Dangote Cement Plc (DangCem) is a fully integrated cement company and has projects and operations in Nigeria and 14 other African countries. It is the cement division of the highly diversified Dangote Group.
The group owns six cement import terminals in Lagos and in Port Harcourt in Nigeria and one in Ghana, through which it imports and bags bulk cement.
DangCem is the most capitalised stock on the Nigerian Stock Exchange, with market capitalisation of about N3.9 trillion.
DangCem’s current total production capacity in Nigeria from its three existing cement plants, namely Obajana (10.25MMTPA), Ibese (6.0MMTPA) and Gboko (4.0MMTPA) is 20.25MMTPA. The 42.5-grade cement, which is used for building houses, accounted for 100 per cent of their sales.
It has single largest cement plant in Africa with a capacity of 5.2 million Metric Tonnes per annum (MTpa) (additional capacity of over 5 million MTpa planned). The company recently presented its half-year 2014 (1H14) result to the Nigerian Stock Exchange.
A review of the cement giant’s half year 2014(1H14) result showed it had a struggled outing compared with 2013, which analysts said reflected the impact of costly operating environment for manufacturing companies in Nigeria.
The result shows that its gross earnings for 2014 half year of N208.5 billion was 5.3 per cent higher than N198.5 billion recorded at the same period in 2013. But experts are convinced that though increased earnings are good, it does not mean that the profit margin of a company is improving. The company attributed the weak growth in revenues to a partial shutdown in one of their plants, and they expect this to come back upstream sometime in the next 12 months.
Looking at the earnings of a company often doesn’t tell the entire story. For instance, if a company has costs that have increased at a greater rate than sales, it leads to a lower profit margin. This is an indication that costs need to be under better control.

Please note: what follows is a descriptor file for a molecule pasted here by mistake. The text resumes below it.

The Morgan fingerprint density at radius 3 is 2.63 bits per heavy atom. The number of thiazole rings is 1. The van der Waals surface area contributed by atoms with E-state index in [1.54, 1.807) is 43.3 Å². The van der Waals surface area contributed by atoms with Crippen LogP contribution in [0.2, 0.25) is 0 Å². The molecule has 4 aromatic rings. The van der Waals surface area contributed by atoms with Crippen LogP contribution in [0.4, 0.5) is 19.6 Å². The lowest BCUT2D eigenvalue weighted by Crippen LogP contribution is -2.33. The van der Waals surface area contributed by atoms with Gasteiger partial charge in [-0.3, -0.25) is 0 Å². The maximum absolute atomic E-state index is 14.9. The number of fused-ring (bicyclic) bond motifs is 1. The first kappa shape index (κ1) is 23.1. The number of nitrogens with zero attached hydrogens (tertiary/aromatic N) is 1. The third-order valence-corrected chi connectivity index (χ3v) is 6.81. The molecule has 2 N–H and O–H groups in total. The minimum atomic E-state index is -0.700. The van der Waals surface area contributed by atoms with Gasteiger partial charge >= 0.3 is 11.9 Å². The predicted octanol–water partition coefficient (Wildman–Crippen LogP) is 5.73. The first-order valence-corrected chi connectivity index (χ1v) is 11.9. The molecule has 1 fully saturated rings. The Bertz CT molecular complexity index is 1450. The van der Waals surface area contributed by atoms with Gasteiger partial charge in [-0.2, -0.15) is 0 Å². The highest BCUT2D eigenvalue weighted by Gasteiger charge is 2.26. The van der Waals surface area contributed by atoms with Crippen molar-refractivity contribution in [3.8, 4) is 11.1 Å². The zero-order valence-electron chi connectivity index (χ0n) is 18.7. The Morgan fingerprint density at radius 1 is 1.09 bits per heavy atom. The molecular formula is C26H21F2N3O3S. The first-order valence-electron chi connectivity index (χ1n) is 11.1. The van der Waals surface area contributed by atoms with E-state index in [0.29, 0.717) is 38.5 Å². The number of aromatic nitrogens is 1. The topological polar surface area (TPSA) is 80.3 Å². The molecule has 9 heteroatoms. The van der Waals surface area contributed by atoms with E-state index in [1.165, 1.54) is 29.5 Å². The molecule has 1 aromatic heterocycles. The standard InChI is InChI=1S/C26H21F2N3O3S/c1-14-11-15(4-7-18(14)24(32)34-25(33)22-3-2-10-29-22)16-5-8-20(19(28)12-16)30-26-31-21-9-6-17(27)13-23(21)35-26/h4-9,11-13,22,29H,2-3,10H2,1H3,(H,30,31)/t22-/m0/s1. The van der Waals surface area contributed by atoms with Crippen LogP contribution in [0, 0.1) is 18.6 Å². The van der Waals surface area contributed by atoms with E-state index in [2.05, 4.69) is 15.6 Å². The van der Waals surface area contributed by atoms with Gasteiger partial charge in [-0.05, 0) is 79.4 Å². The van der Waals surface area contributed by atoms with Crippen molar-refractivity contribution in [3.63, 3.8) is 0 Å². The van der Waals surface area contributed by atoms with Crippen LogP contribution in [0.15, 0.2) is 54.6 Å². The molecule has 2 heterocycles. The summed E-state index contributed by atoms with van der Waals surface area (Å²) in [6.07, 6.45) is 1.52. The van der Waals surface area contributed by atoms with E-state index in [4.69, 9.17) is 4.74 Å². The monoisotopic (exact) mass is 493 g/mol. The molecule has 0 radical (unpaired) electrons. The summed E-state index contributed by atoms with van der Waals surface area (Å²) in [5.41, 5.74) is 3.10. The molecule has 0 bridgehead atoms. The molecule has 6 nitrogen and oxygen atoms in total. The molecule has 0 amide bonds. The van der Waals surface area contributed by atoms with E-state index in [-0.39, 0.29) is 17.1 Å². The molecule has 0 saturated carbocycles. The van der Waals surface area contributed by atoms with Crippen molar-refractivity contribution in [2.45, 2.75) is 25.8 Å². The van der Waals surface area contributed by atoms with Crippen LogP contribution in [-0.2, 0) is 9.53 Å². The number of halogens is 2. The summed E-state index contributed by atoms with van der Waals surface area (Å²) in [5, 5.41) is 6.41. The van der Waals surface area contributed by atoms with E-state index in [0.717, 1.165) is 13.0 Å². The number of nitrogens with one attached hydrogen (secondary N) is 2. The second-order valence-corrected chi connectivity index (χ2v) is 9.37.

Dangote Cement’s cost of Sales rose 13.6 per cent to N75.4 billion for the second quarter of 2014 compared to N66.3 billion of 2013. In the same vein, its operating expenses (OPEX) increased 7.4 per cent to N 23.5 billion from N21.9 billion in 2013.
The company’s profit before tax (PBT) came down -0.6 per cent to N107.1 billion for the six-month period to June 2014, from N107.7 billion of 2013, while profit after tax shrank to N95.4 billion, representing -11.4 per cent decrease from N107.7 billion recorded same period of last year.
Profitability ratios are in some sense the “bottom line” ratios. Since, profitability is a result of many factors – such as asset management, sales generation, and expense control, among others, these ratios, in some ways, sum up the total level of success or failure of the organisation. There are many different profitability ratios. Each one focuses on a slightly different measure of profit or return depending on the industry.
DangCem recorded a 63.9 per cent Gross Profit Margin for 1H14. The gross profit margin is used to analyse how efficiently a company is using its raw materials, labour and manufacturing-related fixed assets to generate profits.